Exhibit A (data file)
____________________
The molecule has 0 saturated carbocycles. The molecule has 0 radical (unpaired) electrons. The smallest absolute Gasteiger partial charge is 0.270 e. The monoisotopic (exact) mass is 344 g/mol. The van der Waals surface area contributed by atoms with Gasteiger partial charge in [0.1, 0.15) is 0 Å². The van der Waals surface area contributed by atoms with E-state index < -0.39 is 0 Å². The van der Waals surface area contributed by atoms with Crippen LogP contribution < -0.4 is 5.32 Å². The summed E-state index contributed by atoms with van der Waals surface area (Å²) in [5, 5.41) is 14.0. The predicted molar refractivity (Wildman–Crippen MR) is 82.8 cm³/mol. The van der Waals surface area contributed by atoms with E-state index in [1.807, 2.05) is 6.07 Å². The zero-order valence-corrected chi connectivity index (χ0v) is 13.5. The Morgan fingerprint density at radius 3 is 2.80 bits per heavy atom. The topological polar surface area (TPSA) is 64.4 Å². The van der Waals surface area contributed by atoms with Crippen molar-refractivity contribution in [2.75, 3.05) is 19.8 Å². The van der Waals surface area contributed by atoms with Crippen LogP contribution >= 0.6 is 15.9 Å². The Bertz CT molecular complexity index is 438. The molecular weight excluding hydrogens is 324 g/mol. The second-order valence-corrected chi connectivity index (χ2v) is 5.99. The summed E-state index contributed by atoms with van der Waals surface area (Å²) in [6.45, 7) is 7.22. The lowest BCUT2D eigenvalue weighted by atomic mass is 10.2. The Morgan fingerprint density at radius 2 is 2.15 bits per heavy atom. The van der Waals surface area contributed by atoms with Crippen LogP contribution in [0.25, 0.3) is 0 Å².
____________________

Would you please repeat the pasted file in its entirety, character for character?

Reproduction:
The molecule has 0 saturated carbocycles. The molecule has 0 radical (unpaired) electrons. The smallest absolute Gasteiger partial charge is 0.270 e. The monoisotopic (exact) mass is 344 g/mol. The van der Waals surface area contributed by atoms with Gasteiger partial charge in [0.1, 0.15) is 0 Å². The van der Waals surface area contributed by atoms with E-state index < -0.39 is 0 Å². The van der Waals surface area contributed by atoms with Crippen LogP contribution < -0.4 is 5.32 Å². The summed E-state index contributed by atoms with van der Waals surface area (Å²) in [5, 5.41) is 14.0. The predicted molar refractivity (Wildman–Crippen MR) is 82.8 cm³/mol. The van der Waals surface area contributed by atoms with E-state index in [1.807, 2.05) is 6.07 Å². The zero-order valence-corrected chi connectivity index (χ0v) is 13.5. The Morgan fingerprint density at radius 3 is 2.80 bits per heavy atom. The topological polar surface area (TPSA) is 64.4 Å². The van der Waals surface area contributed by atoms with Crippen molar-refractivity contribution in [2.75, 3.05) is 19.8 Å². The van der Waals surface area contributed by atoms with Crippen LogP contribution >= 0.6 is 15.9 Å². The Bertz CT molecular complexity index is 438. The molecular weight excluding hydrogens is 324 g/mol. The second-order valence-corrected chi connectivity index (χ2v) is 5.99. The summed E-state index contributed by atoms with van der Waals surface area (Å²) in [6.45, 7) is 7.22. The lowest BCUT2D eigenvalue weighted by atomic mass is 10.2. The Morgan fingerprint density at radius 2 is 2.15 bits per heavy atom. The van der Waals surface area contributed by atoms with Crippen LogP contribution in [0.25, 0.3) is 0 Å².